Out now on Lion Music
Back after 4.5 years from the scene are neo-classical merchants Iron Mask. However, whilst the sound is firmly rooted in a neo-classical basis there is a stronger than ever melodic vibe throughout the album makes this a versatile and accessible album for more discerning straight metal fans.
Led by guitar whiz Dushan Petrossi the line-up is mostly consistent with its predecessor ‘Hordes Of The Brave’ so once again we have powerhouse vocalist Goetz ‘Valhalla Jnr’ Mohre whose voice is a nice mix of Dio and Dickinson and longterm bassist Vassili Moltchanov in now joined by drummer Eric Stout (Joe Stump band) with keyboardist Andreas Lindahl (Murder Of My Sweet) completing the lineup. The album is home to 11 tracks, 1 of which is an instrumental and anyone who appreciated the sound of ‘Hordes Of The Brave’ is going to love this new effort.
Opening with the 7 minute epic “Shadow Of The Red Baron” is a bold move but ultimately a gripping start. Set at a frantic pace, with riffs firing from all angles, the production is tight with Stout’s drums exploding from the speakers. Anyone that has missed the classic neo-classical tinted metal Malmsteen produced in his prime will get a serious thrill out of this track. Valhalla Jnr’s vocals soar throughout whilst the guitar/keyboard interplay in the solo section is pure bliss. A cracking start.
“Dreams” is up next serving up a classic Maiden style triplet/gallop motif, lead vocals are performed by Oliver Hartmann (a long term Iron Mask associate, his voice also supplies the numerous choirs heard throughout). The track itself it commercial sounding neo-classically tinted metal with a chorus of the highest quality. A classical interlude pummels you for the start of the solo section before Dushan delivers a fret melting yet highly melodic solo.
The stunning quality continues unabated for “Forever In The Dark”, more mid tempo than its predecessors this is classic track from start to finish, opening with a keyboard motif which leads way to harmonised guitars before breaking down into Gregorian chants before the verse kick in solidly. The chorus is once again addictive, as is the instrumental middle section which has a Michael Schenker-ish tint to these ears. This is first rate melodic metal of the highest order.
“Resurrection” sees the tempo drop down a few notches further, yet the heaviness intensify for this Egyptian tinted track. The track is well worked, with the multi tracked choirs working extremely well, however the lead vocal performance is equally stunning.
“Sahara” is back to punchy commercial neo-classically tinted album and wouldn’t have sounded out of place on Malmsteen’s “Odyssey” album such is its quality. Dushan’s lead guitar is flanked by a guest solo from Lars Eric Mattsson before a deft solo from Lindahl sees us back into the catchy chorus.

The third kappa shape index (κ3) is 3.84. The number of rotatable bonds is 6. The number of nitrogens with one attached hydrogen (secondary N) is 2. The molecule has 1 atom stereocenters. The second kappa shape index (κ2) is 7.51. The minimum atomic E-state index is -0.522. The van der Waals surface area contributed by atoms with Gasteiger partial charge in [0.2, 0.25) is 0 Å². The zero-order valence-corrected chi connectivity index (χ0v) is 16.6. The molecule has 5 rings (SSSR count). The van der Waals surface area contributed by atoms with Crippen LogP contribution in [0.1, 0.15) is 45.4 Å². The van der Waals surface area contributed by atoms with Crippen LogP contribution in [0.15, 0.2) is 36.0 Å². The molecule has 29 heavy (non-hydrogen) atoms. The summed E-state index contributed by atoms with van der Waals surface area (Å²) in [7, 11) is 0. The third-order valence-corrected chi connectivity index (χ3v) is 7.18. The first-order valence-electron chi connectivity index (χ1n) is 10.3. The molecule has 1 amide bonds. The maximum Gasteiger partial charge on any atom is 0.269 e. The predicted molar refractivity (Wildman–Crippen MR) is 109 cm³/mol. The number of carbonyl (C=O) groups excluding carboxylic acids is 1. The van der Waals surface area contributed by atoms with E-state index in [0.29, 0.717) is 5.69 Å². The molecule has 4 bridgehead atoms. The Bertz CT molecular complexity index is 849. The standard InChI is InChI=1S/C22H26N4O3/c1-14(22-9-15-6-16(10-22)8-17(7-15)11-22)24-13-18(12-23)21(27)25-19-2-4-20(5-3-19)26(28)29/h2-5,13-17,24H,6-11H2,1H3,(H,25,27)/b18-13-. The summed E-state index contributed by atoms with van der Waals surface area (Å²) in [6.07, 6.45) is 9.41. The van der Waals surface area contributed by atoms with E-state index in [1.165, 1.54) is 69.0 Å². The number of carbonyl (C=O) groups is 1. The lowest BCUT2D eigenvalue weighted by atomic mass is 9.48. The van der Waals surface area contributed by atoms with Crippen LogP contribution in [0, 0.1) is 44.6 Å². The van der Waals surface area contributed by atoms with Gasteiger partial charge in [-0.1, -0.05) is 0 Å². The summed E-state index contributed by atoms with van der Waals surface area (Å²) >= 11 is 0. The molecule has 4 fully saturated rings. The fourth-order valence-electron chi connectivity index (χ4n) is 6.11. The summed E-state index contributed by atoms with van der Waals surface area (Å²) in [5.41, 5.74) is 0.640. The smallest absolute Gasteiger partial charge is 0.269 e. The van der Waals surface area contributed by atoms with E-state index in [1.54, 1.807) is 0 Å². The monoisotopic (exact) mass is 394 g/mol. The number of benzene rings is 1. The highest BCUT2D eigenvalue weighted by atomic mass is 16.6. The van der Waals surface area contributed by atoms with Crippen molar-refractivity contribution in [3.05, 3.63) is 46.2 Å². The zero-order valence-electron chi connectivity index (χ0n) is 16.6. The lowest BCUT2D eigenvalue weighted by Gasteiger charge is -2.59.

“Black Devil Ship” is arguably the only weak spot on the album, with its mock pirate theme complete with jolly roger riff, albeit delivered in a style reminiscent of Iron Maiden. It’s not a terrible track, but does come across more as a novelty number.
“We Will Meet Again” quickly rectifies its predecessor’s shortcomings in another fantastic slice of melodic metal. Once again a melodically rich harmonised riff will snag you in right away, but the way the track builds through the verses into the chorus is also addictive as hell. The chorus will see the power metal crowd reaching to the skies in delight and once again it’s another fine success.
“Universe” is one of the fastest tracks on the album being very grandiose in its delivery, and the classically rich middle section before scorching guitar/keyboard dual solo section only adds to majestic feel.
The lone ballad “We Will Meet Again” is a heartfelt number, written about the death of Dushan’s mother the track is exquisite with its female choirs, acoustic guitar. Valhalla Jnr shows his versatility on this number through a wide range of tonalities and ranges, why he isn’t mentioned with the metal elite is surely just a matter of time.
“Only The Good Die Young” is back to what this album has delivered in spades, extremely strong classic metal with a commercial punch, yet still managing to retain a heaviness that should see European metal fans rejoicing. The solo trade off here is again a nice addition.
Instrumental “Ghost Of The Tzar” is as epic as its title suggests. Its metallic flair is backed by a classical punch, and the use of growling vocals sees them add musical merit to the composition. Naturally the nature of the music is likely to sees comparisons to Mr. Malmsteen, but again Yngwie has not produced anything this good in a few years now.
With “Shadow Of The Red Baron” one can only hope that Iron Mask’s stock rises in the metal world as this is a stunning album pretty much from start to finish. The songwriting is first and foremost the key here, Petrossi has developed in his craft nicely with each album and its hard to see how he will top this effort. Naturally the musical performances are first rate, yet all serve to compliment the songs as opposed to over power them. The production of the album is strong being mixed and mastered by Jen Bogren (Symphony X, Opeth etc) and really it’s the icing on the cake of a superb album.
What a way to start 2010!
Hot Spots : Pretty much the entire thing!
Rating : 95%